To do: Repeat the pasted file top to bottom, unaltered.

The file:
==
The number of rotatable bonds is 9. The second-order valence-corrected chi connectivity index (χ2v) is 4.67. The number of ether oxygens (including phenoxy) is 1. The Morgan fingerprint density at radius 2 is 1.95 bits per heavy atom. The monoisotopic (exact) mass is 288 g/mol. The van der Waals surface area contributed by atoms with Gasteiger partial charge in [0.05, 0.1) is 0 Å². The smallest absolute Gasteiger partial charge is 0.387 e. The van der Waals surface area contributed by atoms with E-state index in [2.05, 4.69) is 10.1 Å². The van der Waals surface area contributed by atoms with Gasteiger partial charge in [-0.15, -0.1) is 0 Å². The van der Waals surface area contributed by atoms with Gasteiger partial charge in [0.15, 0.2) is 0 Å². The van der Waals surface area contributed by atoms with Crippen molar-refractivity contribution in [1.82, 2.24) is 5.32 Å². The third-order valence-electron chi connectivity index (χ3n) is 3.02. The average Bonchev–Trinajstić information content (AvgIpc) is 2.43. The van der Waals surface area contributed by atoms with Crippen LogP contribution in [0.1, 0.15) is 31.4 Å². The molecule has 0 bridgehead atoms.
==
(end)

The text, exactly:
The number of rotatable bonds is 9. The second-order valence-corrected chi connectivity index (χ2v) is 4.67. The number of ether oxygens (including phenoxy) is 1. The Morgan fingerprint density at radius 2 is 1.95 bits per heavy atom. The monoisotopic (exact) mass is 288 g/mol. The van der Waals surface area contributed by atoms with Gasteiger partial charge in [0.05, 0.1) is 0 Å². The smallest absolute Gasteiger partial charge is 0.387 e. The van der Waals surface area contributed by atoms with E-state index in [2.05, 4.69) is 10.1 Å². The van der Waals surface area contributed by atoms with Gasteiger partial charge in [-0.15, -0.1) is 0 Å². The van der Waals surface area contributed by atoms with Gasteiger partial charge in [0.15, 0.2) is 0 Å². The van der Waals surface area contributed by atoms with Crippen molar-refractivity contribution in [1.82, 2.24) is 5.32 Å². The third-order valence-electron chi connectivity index (χ3n) is 3.02. The average Bonchev–Trinajstić information content (AvgIpc) is 2.43. The van der Waals surface area contributed by atoms with Crippen LogP contribution in [0.1, 0.15) is 31.4 Å². The molecule has 0 bridgehead atoms.